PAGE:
Alaska Supreme Court Rules State Law Requiring Registry of Sex Offenders Unconstitutional

Gavel

Written By ESR News Blog Editor Thomas Ahearn

On June 14, 2019, the Supreme Court of the State of Alaska ruled in the case of John Doe v. State of Alaska, Department of Public Safety that a state law requiring the registry of all sex offenders was unconstitutional because it violates rights to due process for the offenders and that offenders must be given the chance to prove they are rehabilitated and no longer remain a threat to the public.

The Alaska Sex Offender Registry Act (ASORA) requires convicted sex offenders to put their personal information into a state database. The court concluded that while ASORA’s registration requirements could constitutionally be applied to out-of-state offenders, ASORA also violates due process, a defect may be cured by providing a procedure for offenders to establish their “non-dangerousness.”

According to the ruling, John Doe was convicted of aggravated sexual battery in Virginia in 2000. He was sentenced to five years of imprisonment (with all time suspended) and a five-year term of probation. He also was required to register as a sex offender under Virginia law. Doe moved to Alaska in January 2003 and he registered as a sex offender that same month. He registered again in January of 2004 and 2005.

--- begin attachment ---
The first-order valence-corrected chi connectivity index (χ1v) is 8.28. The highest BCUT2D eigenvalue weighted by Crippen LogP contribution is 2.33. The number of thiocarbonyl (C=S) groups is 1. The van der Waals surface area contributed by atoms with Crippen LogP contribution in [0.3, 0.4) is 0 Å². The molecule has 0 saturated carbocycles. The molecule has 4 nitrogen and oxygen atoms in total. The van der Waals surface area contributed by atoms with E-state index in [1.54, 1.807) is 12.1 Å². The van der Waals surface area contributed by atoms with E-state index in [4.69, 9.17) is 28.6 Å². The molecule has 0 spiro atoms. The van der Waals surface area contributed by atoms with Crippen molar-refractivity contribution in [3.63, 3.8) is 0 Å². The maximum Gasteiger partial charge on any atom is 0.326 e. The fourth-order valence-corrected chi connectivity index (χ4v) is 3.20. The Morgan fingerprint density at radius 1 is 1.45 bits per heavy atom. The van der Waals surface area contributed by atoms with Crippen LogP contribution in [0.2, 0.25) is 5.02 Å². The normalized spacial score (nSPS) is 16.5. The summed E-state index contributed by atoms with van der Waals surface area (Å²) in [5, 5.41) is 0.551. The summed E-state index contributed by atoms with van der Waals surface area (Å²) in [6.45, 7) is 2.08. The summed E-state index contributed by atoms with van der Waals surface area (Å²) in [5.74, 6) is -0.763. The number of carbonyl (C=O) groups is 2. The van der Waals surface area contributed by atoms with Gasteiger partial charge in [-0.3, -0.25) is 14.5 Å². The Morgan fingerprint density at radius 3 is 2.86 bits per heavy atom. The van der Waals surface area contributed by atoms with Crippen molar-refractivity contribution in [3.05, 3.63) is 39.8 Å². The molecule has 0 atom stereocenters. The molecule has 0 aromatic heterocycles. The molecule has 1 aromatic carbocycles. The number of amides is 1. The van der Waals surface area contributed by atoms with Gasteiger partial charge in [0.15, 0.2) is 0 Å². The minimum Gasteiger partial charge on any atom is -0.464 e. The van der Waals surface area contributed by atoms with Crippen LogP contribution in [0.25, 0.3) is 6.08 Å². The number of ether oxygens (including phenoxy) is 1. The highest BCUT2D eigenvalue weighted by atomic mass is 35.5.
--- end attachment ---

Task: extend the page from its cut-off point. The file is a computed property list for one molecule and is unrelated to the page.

In February of 2005, the Alaska Department of Public Safety (DPS) wrote to Doe stating that he was required to register quarterly for life. Doe did not comply with the new requirement and has not registered since January of 2005. In 2007, Doe was convicted of second-degree failure to register as a sex offender. He filed a lawsuit against the DPS – which upholds the ASORA – in 2016 and lost.

The appeal presented two questions to the court: 1) Whether ASORA’s registration requirements may be imposed on sex offenders who have moved to the state of Alaska after committing sex offenses elsewhere, and; 2) Whether ASORA violates due process by requirements all sex offenders to register without providing a procedure for them to establish that they do not present a threat to the public.

“Our decision requiring an individualized risk-assessment hearing is based on the judicial power,” the court wrote in its opinion. “If [an offender] can show at a hearing that he does not pose a risk requiring registration, then there is no compelling reason requiring him to register, and the fact that ASORA does not provide for such a hearing means that the statute is unnecessarily broad.”

Employment Screening Resources® (ESR) – a leading global provider of background checks – offers the most complete source of sex offender registry searches available in the United States that is critical to organizations serving vulnerable populations such as children, the elderly, and people with special needs. To learn more, visit www.esrcheck.com/Background-Checks/Sex-Offender-Registry-Searches/.

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